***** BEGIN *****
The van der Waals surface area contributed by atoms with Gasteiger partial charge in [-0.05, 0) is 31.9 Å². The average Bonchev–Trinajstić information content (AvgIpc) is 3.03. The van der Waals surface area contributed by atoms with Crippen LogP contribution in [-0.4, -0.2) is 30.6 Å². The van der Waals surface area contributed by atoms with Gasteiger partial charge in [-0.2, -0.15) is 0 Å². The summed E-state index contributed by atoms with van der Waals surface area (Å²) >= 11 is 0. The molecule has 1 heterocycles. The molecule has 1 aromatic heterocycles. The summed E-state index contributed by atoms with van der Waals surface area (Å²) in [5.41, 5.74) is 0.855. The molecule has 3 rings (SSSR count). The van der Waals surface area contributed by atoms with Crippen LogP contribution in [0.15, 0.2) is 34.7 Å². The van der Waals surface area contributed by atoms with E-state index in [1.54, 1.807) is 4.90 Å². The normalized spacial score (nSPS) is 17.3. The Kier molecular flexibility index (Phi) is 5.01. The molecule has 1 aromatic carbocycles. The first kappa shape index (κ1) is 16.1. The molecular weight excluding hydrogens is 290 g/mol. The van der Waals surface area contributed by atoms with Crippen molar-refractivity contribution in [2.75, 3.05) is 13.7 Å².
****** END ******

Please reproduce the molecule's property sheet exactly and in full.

The van der Waals surface area contributed by atoms with Gasteiger partial charge in [-0.05, 0) is 31.9 Å². The average Bonchev–Trinajstić information content (AvgIpc) is 3.03. The van der Waals surface area contributed by atoms with Crippen LogP contribution in [-0.4, -0.2) is 30.6 Å². The van der Waals surface area contributed by atoms with Gasteiger partial charge in [-0.2, -0.15) is 0 Å². The summed E-state index contributed by atoms with van der Waals surface area (Å²) >= 11 is 0. The molecule has 1 heterocycles. The molecule has 1 aromatic heterocycles. The summed E-state index contributed by atoms with van der Waals surface area (Å²) in [5.41, 5.74) is 0.855. The molecule has 3 rings (SSSR count). The van der Waals surface area contributed by atoms with Crippen LogP contribution in [0.15, 0.2) is 34.7 Å². The van der Waals surface area contributed by atoms with E-state index in [1.54, 1.807) is 4.90 Å². The normalized spacial score (nSPS) is 17.3. The Kier molecular flexibility index (Phi) is 5.01. The molecule has 1 aromatic carbocycles. The first kappa shape index (κ1) is 16.1. The molecular weight excluding hydrogens is 290 g/mol. The van der Waals surface area contributed by atoms with Crippen molar-refractivity contribution in [2.75, 3.05) is 13.7 Å².